During the romantic stage we are often on our best behavior, so it can take time to start to see a fuller picture of the person you are dating. As time progresses and the initial rush of hormones and newness fade, we become more real to our partner, and they become more real to us. After the romantic phase comes the power struggle stage of a relationship. The power struggle stage is when you and your partner begin to notice negative cycles or repeating conflicts, and this stage of relating is when our attachment history, early developmental traumas, and unmet needs begin to appear. The centrality of this conflict, or disconnection that we begin to experience, is that we begin to notice our partner’s difference, and often we begin to object to that difference. People often find themselves thinking, “Who is this person? When did they change?” The reality is that they didn’t change. They were this person all along and it’s more about the passing of time, the diminishment of the initial love chemicals, and the fact that both of you are more comfortable with one another.
Slowing down and staying aware of your moment-to-moment experience of another person can help you avoid dashed expectations, surprises, relationship trauma, or finding yourself committed to a relationship you don’t want to be in. If you have trouble going slow and staying with your experience, working with a therapist can help to support you in finding new ways to show up in a relationship.
Here are a few signs that your partner is not emotionally invested in the relationship:
- You are on the receiving end of mixed signals. (i.e. overt gestures of affection and then not returning phone calls)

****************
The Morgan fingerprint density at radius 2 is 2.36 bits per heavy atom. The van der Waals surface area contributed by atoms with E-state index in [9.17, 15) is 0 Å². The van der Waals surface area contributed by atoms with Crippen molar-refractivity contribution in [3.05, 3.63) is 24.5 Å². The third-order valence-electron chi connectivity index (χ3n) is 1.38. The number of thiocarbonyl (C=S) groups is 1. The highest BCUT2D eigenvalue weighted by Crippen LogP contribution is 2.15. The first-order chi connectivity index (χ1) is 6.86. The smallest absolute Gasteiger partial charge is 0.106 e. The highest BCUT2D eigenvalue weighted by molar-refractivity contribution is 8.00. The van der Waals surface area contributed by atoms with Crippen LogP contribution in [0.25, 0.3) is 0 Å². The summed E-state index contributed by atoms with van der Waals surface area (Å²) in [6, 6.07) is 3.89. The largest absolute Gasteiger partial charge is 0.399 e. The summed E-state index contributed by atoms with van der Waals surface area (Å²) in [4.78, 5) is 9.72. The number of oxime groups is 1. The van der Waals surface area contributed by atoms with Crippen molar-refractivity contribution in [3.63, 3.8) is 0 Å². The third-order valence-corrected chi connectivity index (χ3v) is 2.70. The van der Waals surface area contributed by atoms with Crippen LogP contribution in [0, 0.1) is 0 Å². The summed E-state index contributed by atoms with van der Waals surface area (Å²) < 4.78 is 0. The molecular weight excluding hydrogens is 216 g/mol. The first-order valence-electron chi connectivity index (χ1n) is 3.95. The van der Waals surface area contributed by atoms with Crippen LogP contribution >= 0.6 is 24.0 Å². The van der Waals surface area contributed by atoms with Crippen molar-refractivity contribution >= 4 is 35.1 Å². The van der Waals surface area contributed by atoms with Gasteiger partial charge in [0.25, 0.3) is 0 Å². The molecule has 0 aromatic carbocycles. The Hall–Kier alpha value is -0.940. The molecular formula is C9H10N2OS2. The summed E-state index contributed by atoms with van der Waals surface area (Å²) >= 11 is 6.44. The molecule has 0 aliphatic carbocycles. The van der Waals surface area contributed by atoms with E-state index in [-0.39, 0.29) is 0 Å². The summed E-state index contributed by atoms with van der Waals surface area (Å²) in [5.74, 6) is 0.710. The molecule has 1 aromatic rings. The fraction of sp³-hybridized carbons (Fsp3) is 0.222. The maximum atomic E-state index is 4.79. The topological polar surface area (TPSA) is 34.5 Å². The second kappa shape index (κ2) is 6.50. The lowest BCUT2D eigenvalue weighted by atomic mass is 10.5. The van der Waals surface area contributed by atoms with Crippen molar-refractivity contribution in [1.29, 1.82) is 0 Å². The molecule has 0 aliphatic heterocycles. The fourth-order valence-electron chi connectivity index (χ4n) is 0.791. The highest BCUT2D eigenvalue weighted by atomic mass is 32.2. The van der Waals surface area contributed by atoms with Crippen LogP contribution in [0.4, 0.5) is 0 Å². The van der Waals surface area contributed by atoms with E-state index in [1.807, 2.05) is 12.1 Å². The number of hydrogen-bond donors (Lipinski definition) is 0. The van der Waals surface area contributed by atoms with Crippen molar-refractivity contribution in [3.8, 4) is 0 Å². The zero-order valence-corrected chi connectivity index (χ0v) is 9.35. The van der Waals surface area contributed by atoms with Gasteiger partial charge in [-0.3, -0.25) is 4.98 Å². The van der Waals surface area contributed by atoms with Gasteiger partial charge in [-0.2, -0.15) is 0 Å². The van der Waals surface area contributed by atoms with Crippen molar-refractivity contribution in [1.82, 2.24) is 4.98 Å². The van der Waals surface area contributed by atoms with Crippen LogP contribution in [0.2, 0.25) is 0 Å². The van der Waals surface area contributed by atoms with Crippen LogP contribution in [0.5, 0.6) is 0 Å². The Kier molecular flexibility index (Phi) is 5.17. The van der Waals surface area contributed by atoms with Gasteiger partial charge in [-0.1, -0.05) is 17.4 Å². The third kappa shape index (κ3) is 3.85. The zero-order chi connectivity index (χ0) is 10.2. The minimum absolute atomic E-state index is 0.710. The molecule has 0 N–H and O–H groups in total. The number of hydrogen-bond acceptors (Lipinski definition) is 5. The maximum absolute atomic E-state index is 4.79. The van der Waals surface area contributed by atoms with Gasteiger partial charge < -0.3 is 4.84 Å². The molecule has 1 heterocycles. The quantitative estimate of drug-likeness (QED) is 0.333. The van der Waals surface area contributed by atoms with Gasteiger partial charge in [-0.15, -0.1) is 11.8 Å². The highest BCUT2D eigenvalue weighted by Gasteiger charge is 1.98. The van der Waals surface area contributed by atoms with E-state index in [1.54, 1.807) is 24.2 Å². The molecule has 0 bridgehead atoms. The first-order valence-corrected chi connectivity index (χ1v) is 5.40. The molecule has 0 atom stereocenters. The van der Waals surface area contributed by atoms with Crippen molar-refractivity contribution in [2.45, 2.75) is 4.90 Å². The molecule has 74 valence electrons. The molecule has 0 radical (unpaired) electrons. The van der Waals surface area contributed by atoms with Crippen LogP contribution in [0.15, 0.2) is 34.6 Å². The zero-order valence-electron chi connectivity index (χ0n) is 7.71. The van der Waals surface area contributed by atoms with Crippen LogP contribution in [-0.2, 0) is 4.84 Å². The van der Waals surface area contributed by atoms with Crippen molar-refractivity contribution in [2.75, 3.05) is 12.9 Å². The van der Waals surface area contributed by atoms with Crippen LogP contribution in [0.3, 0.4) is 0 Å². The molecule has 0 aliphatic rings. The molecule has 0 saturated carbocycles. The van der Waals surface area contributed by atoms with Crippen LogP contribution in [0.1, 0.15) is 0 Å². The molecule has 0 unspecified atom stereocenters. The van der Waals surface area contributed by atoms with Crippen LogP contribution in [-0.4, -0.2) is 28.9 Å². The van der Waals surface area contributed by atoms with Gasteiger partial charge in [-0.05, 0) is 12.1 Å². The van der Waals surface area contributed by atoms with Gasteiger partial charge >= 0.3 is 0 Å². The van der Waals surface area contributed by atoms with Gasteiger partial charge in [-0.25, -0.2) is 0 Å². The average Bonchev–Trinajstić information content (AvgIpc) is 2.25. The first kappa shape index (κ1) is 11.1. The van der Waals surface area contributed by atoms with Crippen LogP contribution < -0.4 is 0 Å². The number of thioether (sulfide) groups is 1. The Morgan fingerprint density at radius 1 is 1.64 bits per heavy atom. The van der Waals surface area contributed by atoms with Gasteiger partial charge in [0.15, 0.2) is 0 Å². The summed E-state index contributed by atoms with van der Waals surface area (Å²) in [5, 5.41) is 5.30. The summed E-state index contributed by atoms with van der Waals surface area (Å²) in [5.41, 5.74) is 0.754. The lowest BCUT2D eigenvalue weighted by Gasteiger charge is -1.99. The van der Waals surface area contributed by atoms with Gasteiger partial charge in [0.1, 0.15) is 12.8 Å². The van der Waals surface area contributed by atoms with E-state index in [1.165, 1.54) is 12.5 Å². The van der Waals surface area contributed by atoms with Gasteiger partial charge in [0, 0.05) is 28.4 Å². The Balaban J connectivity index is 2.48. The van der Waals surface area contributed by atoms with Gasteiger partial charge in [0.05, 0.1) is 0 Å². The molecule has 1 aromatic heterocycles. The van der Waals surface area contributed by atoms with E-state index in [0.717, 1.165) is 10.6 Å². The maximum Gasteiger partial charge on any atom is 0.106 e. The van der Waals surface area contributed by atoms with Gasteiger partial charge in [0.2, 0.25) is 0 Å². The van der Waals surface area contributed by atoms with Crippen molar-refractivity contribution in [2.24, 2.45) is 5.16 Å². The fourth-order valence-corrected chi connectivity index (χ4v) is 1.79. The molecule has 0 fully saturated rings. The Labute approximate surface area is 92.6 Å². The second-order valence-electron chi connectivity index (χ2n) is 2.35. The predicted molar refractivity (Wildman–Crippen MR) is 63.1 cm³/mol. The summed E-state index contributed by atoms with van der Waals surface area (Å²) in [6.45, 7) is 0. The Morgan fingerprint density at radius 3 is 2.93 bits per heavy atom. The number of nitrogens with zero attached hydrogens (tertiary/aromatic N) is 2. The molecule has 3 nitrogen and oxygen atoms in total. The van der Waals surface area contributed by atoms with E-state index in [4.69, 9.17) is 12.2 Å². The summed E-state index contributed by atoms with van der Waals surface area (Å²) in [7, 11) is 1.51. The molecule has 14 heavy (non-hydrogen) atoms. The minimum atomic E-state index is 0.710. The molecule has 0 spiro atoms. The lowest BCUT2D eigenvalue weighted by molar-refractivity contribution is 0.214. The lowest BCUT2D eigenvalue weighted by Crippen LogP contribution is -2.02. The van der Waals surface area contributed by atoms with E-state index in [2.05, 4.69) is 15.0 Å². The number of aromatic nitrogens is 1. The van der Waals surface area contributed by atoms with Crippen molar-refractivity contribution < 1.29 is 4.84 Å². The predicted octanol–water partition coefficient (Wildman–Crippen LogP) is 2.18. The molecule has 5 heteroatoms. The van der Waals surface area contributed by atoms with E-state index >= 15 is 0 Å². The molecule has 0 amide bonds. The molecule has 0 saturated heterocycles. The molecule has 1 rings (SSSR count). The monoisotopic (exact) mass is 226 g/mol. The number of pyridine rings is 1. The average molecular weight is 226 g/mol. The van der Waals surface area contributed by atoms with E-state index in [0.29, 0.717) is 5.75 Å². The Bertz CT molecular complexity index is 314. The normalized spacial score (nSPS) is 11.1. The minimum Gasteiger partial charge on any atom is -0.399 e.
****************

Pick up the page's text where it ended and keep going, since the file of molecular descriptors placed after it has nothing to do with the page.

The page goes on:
- You don’t feel like a priority. Your partner puts other people or themselves in front of you.
- Your partner isn’t receptive to your wants, needs, or frustrations.
- Your partner is distracted, preoccupied, or unavailable when you are with them.
- You feel you have to find excuses for their behavior.
- You find yourself confused by inconsistent or unpredictable behavior.
- A lack of mutuality. (i.e. you ask about their day, but they don’t ask about yours)
Emotional competence is required for intimacy, and intimacy is necessary for creating a strong bond of commitment. If the person you are dating isn’t emotionally available, you can let them know you want to work on it and see if they are capable of responding to your attachment needs and changing their behavior. However, if they are unwilling or unable to respond to your needs it’s best that you make an investment in yourself by knowing that if you move on that you can meet someone who is emotionally available.